A Deceptively Simple Timing System

Interesting column by Mark Hulbert in the Sunday NYT about an econometric model I have observed over the years and have been impressed with.

What makes it so interesting is the deceptively simple system for assessing risk versus reward in the market place. It does so by tracking just three items:  Stock market Dividend Yield, interest on the 90-day T bill, and the median 3 Year Value Line analyst earnings projection.

Taken together, they forecast trouble for the next 6 quarters:

"The model arose from research conducted some 15 years ago by William
Reichenstein, a professor of investments at Baylor University, and
Steven P. Rich, a finance professor there. They reported their results
in an article in the summer 1993 issue of The Journal of Portfolio

The model is quite simple, especially when compared with many
econometric models. It has just three ingredients: the stock market’s
dividend yield, the interest rate on 90-day Treasury bills and the
median of projections from analysts at Value Line, the investment
research firm, of how much the 1,700 stocks they monitor will
appreciate over the next three to five years. The first two numbers are
readily available at many financial Web sites, and the third is
published weekly in the Value Line Investment Survey. The formula for
combining the three pieces of data can be easily figured with a
spreadsheet program or a calculator.

Despite the model’s simplicity, the professors found in back testing
over the period from 1968 through 1989 that its periodic readings had
done an impressive job of forecasting the stock market’s gains and
losses over the subsequent six calendar quarters."

What makes this so fascinating is that the three elements are unbiased and uncorrupted: the market’s dividend yield is real money paid by companies to shareholders, so it cannot be phonied up (even the dividend tax cut only had a minor impact on it); the 90 day T bill interest is also a market determined element. While it is impacted short term by the Fed, it is ultimately set by the bond market; Lastly, the median of projections from analysts at Value Line are free from Investment Banking and/.or Marketing pressures (and other stupidity). Value line has an outstanding track record, and they are completely unbiased and objective, untainted by sellside conflicts.

Here’s a chart of the timing model’s forecasting history:


click for larger graph

graphic courtesy of NYT


The model forecasts that "the market is likely to underperform garden-variety money market funds through the end of next year." That gloomy forecast is quite consistent with out expectations.

Hulbert notes that the market-timing model "while
not perfect, has had an impressive track record over the long run."
He writes:

"To be sure, the model has had a mixed record in the 13 years since their study appeared. Though the model has performed well in the current decade, its record in the 1990’s was poor. Through much of that decade, it projected below-average performance for the stock market, thereby greatly underestimating equities’ actual returns.

The model’s failure in the 1990’s, however, may be the exception that proves the rule. In an interview, Professor Reichenstein contended that the stock market’s outsized returns in that decade were in large part attributable to investor "irrationality," and that the model should therefore not be faulted for failing to forecast them. The model aims to forecast what the market’s level would be if investors were rational, and "no model built on rational pricing is able to explain irrational behavior," he said.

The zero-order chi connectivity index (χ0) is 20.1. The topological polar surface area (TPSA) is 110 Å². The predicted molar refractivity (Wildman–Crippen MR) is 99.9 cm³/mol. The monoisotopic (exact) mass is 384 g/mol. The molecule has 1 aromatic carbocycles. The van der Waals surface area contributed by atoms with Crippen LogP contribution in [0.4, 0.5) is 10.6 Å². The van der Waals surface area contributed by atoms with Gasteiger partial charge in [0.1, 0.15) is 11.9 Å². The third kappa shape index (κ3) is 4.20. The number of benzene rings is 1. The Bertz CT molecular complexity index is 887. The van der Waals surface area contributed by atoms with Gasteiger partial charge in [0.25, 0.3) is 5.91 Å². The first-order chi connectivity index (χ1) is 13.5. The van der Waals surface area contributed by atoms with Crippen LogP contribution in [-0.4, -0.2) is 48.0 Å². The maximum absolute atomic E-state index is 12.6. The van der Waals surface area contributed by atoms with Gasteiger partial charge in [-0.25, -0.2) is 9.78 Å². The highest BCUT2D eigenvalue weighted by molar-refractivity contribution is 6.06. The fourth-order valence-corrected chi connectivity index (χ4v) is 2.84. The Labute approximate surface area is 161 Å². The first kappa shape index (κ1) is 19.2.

A study by The Hulbert Financial Digest provides further support for the notion that the model’s failure during the 1990’s was an anomaly. The study focused on its performance from 1968 through 2006 — a period that includes the 22 years covered in the professors’ original study and the 17 years since. Even after the incorrect forecasts in the 1990’s are taken into account, the model’s overall record is good enough to be statistically meaningful and not likely to be mere luck."

My only issue is that the time period involved is kinda short and limited — it covers most of one bear market (1970-82) and all of the next bull market (1982-2000). Valueline started in 1931, so it would be interesting to see how this system did during the prior post WWII Bull market — especially given the model’s miss during the late 1990s moonshot. 

That might provide some insight into whether the system misses these types of strong markets. Or, it might just suggest that the 1995-2000 period was extremely aberational. Either way, it could provide insight into that one predictive failure.


An Old Formula That Points to New Worry
MARK HULBERT, Strategies
NYTimes, June 18, 2006

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What's been said:

Discussions found on the web:
  1. Kris Tuttle commented on Jun 19

    It’s easy to see why the model “missed” the bull market of the 90’s if it doesn’t include any element of human behavior. When belief systems converge in a durable way the market can move in a direction not expected by quantitiative models like this.

    The problem as illustrated by dramatic failures like LTCM is that these models work really well, until they don’t. Often the change is that beliefs of market players shift and hence break the math.

  2. Steve C commented on Jun 19

    I remember at the peak in Mar. 2000, the adjusted Value Line forcast foresaw a flat market for the next 5 yrs (2000 – 2005). The subsequent round-trip was all too accurate. Actually, the proper use of the raw VL forecast is to subtract 55% from their 5 yr forecast to compensate for their analyst”s optimism.

  3. royce commented on Jun 19

    Barry, I don’t know how these charts are supposed to be evaluated, but the divergence between the predicted and the actual seems significant in the late 1970s and parts of the 1980s. What’s the definition of a “major failure” here?

  4. Jonathan commented on Jun 19

    “…Professor Reichenstein contended that the stock market’s outsized returns in that decade were in large part attributable to investor “irrationality,” and that the model should therefore not be faulted for failing to forecast them…”

    Oh, ok. So the model works when investors are “rational” and fails when they aren’t. Does that make investors simply stupid some of the time for not behaving like the model predicted?

    So what do the stats say? What is the correlation? The graph looks nice at first, but upon a closer look there are lots of gaps. It looks like there are several instances where the market fell before the predicted performance lines did. Even a stopped clock is right twice a day.

  5. vf commented on Jun 19

    isn’t that just the equity risk premium v t-bills?

    earnings growth + dividend yield = return (assuming no change in multiples) v risk free t-bill rate is risk premium..
    the failure probably can be explained by the change in multiples which is not captured by those 3 variables.